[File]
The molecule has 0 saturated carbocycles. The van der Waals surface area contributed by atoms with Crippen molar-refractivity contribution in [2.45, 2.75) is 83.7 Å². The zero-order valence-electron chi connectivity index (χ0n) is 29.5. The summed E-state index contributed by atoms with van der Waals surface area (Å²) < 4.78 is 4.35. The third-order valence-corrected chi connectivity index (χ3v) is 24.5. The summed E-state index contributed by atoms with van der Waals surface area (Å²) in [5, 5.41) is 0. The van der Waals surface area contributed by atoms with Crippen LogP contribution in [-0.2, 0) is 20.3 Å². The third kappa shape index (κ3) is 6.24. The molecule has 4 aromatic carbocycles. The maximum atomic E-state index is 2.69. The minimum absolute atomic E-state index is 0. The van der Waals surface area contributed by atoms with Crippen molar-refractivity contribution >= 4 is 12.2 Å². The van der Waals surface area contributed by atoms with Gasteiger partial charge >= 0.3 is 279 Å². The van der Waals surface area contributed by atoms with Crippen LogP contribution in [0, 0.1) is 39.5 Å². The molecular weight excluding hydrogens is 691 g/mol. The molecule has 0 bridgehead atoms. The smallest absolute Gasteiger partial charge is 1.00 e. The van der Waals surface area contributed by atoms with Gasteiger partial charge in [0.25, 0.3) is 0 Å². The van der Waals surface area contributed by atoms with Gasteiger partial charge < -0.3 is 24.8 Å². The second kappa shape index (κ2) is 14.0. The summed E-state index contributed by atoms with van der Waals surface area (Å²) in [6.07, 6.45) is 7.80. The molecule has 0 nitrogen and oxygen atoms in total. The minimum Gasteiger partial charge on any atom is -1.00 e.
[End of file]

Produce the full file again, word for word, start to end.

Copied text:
The molecule has 0 saturated carbocycles. The van der Waals surface area contributed by atoms with Crippen molar-refractivity contribution in [2.45, 2.75) is 83.7 Å². The zero-order valence-electron chi connectivity index (χ0n) is 29.5. The summed E-state index contributed by atoms with van der Waals surface area (Å²) < 4.78 is 4.35. The third-order valence-corrected chi connectivity index (χ3v) is 24.5. The summed E-state index contributed by atoms with van der Waals surface area (Å²) in [5, 5.41) is 0. The van der Waals surface area contributed by atoms with Crippen LogP contribution in [-0.2, 0) is 20.3 Å². The third kappa shape index (κ3) is 6.24. The molecule has 4 aromatic carbocycles. The maximum atomic E-state index is 2.69. The minimum absolute atomic E-state index is 0. The van der Waals surface area contributed by atoms with Crippen molar-refractivity contribution >= 4 is 12.2 Å². The van der Waals surface area contributed by atoms with Gasteiger partial charge >= 0.3 is 279 Å². The van der Waals surface area contributed by atoms with Crippen LogP contribution in [0, 0.1) is 39.5 Å². The molecular weight excluding hydrogens is 691 g/mol. The molecule has 0 bridgehead atoms. The smallest absolute Gasteiger partial charge is 1.00 e. The van der Waals surface area contributed by atoms with Gasteiger partial charge in [0.25, 0.3) is 0 Å². The van der Waals surface area contributed by atoms with Gasteiger partial charge < -0.3 is 24.8 Å². The second kappa shape index (κ2) is 14.0. The summed E-state index contributed by atoms with van der Waals surface area (Å²) in [6.07, 6.45) is 7.80. The molecule has 0 nitrogen and oxygen atoms in total. The minimum Gasteiger partial charge on any atom is -1.00 e.